It’s very difficult to find properties that I can live in.  I get sick from units that have been recently painted, and owners usually redecorate rental units before they rent them to a new tenant. I have to find a unit that is still occupied and tell them not to paint prior to my moving in.  The unit also cannot have any carpet because I get very sick from carpets and have a hard time with most carpets because of the chemicals they use to clean them with.  It also depends on what the previous tenants did when they lived in the unit. If they smoked, burned essential oils, or used heavy chemical cleaners, the residue saturates the walls, believe it or not.  In some places that have used air fresheners for years the fragrant chemicals saturate the walls and it takes months to air it out.  [Alison Johnson’s note: I have a relative who purchased a used car that had a slight fragrance odor and that slight odor still persists after a dozen years.]

My income is limited right now since I’m on Social Security Disability, so I can’t afford the single-dwelling units.  Those types of cottages do exist along the coast from North Pacific Beach up to Encinitas. They’re just really difficult to find; it’s like looking for a needle in a haystack.  It took over six months of looking to find the place I’m in now, which is all tile and there are only five units on this property.  The more units there are, the more challenges I have with the fragrant chemical products and other chemical products. When I was working full time, I used to get sick from the colognes and perfumes that people wore at work.  

My family isn’t able to help.  My parents have a laundry list of health problems themselves, and they live in the Mojave desert, which is too far from my medical appointments.  My sister is a graduate of West Point and an active duty Major in the Army. She lives in Louisiana with her family, but I’m not able to stay with them.  My brother, who is a Major in the Marine Corps, lives in North Carolina with his family, but I’m not able to stay with them.   

I’m in a situation where I feel like I am stuck and there is no solution.  I had planned on going back to school full time in a graduate program at the University of San Diego and then returning to the workforce.  I need a place to live where I am not being poisoned every day and getting sicker because of marijuana vapors.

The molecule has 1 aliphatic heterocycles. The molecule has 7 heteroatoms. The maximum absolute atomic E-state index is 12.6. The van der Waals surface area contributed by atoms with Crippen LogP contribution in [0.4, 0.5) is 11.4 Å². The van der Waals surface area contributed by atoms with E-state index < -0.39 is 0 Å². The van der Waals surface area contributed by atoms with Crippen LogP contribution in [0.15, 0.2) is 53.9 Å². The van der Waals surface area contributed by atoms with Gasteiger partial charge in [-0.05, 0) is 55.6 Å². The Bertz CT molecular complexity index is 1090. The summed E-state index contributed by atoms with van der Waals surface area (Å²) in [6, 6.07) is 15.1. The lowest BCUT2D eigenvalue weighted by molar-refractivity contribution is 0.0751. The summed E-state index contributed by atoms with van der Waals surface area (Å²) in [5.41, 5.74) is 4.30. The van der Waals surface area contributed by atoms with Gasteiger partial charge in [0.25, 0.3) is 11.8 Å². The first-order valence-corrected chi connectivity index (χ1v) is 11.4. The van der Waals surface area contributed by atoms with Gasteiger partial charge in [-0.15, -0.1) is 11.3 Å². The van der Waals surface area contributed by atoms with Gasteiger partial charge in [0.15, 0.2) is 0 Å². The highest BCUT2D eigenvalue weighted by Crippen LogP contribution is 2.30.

I’ve been told to find a job that allows me to telecommute and work from home because of my chemical sensitivity disabilities. Well, what if I can’t even live in my own home on which I am paying rent?  I had to get an Airbnb rental for a while, but I no longer have the financial means to do that because I’m still paying rent on my triplex unit where I am sick from the pot smoke from my neighbors on either side.

Due to the chronic pain that started before Christmas, I had to hire a part-time caregiver to help me with driving to my appointments.  Uber and Lyft are a gamble, depending on whether they use air fresheners in their vehicles.  Sometimes riding the bus causes more medical problems because folks that get on the bus sometimes reek of tobacco smoke, drugs, and marijuana smoke and I have to immediately get off the bus.  

I cannot continue with having a part-time caregiver because I don’t have the money. The VA doesn’t authorize things like this for veterans. It’s a crazy situation. I’m too sick now to try to find another place to live because of what has happened with the constant exposure to the marijuana fumes. I’m not able to drive long distances due to the chronic pain I experience.  I can only handle about driving a half mile right now. I walk to the supermarket, which is three blocks away, and walk to CVS, which is three blocks away as well.  

Back in November I started looking at other properties to live in that fit my requirements and were no-smoking properties. Earlier this month I went back to visit the properties in the evenings and discovered that the tenants were smoking marijuana. 

This marijuana situation is out of control. It doesn’t work in multi-dwelling units. I need immediate help and don’t know where to go to get it. I’m not able to live in my own unit and am being poisoned by the marijuana vapors that come into my unit.